attack


attack
attack vb Attack, assail, assault, bombard, storm are comparable not only in their military but also in their extended senses. All carry as their basic meaning to make a more or less violent onset upon.
Attack originally connoted a fastening upon something as a beast of prey fastens upon its victim. It now implies aggression or aggressiveness in all its senses and usually the initiative in entering into an engagement or struggle (as with a person or thing that is opposed or that one intends to conquer)
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plan to attack the enemy at dawn

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attacked the position of his opponents in a debate

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attack a problem in engineering

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they lack the courage to attack their other studies with the vigor requisite to success— Grandgent

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it had become increasingly apparent that the logical method of eradicating disease was to attack it at its source— Heiser

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Assail suggests the action of one who would conquer by force of repeated blows rather than by brute strength. Its chief distinction from attack is in this suggestion of repetition of means (as blows, strokes, shots, or thrusts) of breaking down resistance
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assail an enemy with shells

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assail with reproaches

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assailed by temptations

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property interests . . . assailed by attempts to put industry upon a more reasonable and more equitable footing— Hobson

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old pains keep on gnawing at your heart, old desires . . . old dreams, assailing youConrad

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Assault implies close contact or a direct confrontation; in contrast with assail, it suggests the use of brute strength and an attempt to overpower by suddenness and violence of onslaught
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I assault a person with a club

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assault a stronghold on all sides

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while other aircraft assaulted supply buildings— N. Y. Times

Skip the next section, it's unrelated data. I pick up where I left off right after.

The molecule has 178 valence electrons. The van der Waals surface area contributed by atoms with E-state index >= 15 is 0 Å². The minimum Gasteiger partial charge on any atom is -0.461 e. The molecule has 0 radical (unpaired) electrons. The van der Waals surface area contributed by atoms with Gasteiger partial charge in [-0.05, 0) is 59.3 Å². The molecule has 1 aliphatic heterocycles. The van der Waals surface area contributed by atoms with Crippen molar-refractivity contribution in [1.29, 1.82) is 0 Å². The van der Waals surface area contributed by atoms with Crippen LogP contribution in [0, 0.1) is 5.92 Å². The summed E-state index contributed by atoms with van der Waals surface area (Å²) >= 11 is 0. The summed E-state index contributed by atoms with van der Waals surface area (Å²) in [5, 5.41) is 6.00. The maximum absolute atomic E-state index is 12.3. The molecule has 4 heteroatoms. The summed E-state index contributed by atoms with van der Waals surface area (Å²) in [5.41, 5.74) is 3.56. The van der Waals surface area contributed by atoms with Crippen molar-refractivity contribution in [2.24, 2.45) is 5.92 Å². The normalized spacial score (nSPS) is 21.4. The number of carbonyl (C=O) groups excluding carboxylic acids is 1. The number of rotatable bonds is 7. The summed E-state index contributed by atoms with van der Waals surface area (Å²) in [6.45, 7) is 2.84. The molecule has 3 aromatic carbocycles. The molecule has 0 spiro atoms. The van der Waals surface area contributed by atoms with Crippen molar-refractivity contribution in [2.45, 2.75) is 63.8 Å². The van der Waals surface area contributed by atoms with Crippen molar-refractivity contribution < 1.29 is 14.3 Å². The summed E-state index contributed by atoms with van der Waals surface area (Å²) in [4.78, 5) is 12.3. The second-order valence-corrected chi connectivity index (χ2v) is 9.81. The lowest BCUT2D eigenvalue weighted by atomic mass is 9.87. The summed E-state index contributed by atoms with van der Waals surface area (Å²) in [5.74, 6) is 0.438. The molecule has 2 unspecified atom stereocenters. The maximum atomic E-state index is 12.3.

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a universal hubbub wild of stunning sounds . . . assaults his ear— Milton

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Bombard literally means to assail continuously and devastatingly with bombs or shells
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the advancing German army in 1914 expected to bombard Paris and bring a quick end to the war

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It is, in its stronger implication of importunity or of continuous pestering, distinguishable from assail
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he bombarded Cicero with letters asking for advice— Buchan

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the reporters bombarded the district attorney with questions

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Storm means to assault with the violence, rush, and effectiveness of a sudden and devastating storm or wind; it connotes an attempt to sweep from its path every obstacle to a victory
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several of their bravest officers were shot down in the act of storming the fortress— lrving

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who think to storm the world by dint of merit— Burns

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Analogous words: fight, *contend, battle, war: beset, overrun (see INFEST): *surprise, waylay, ambush
Contrasted words: *defend, shield, guard, protect: *resist, withstand, oppose, combat
attack n 1 Attack, assault, onslaught, onset denote an attempt made on another or on others to injure, destroy, or defame.
An attack may be upon the physical person or it may be upon the character, the reputation, or the writings of a person or persons; it often suggests animosity or definite enmity as its cause, but it may imply motives as various as wanton cruelty, partisan feeling, or a critical intention
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the victim of a cowardly attack by hoodlums

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the speech was a severe attack upon the policies of the administration

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the book was the object of attacks from all sides

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an unprovoked attack upon the fairness of the court

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Assault implies more violence, more malice or viciousness, and often the infliction of greater damage or less reparable damage than attack. However, an assault upon the person is legally an apparently violent attempt or a willful offer with force or violence to injure or hurt that person physically. When the hurt has been inflicted, the precise legal term for the act is assault and battery. Rape is sometimes specifically called an assault. In military language an assault is sometimes distinguished from an attack upon the enemy, the former term being applied only to the last phase of an attack or offensive movement, when the aggressors close upon their opponents and the issue is determined. Usually assault and attack are not clearly distinguishable except in emphasis; thus, an assault upon a person’s character suggests violent emotion (as hatred or vindictiveness); an attack upon a person’s character need not imply strong feeling as its motive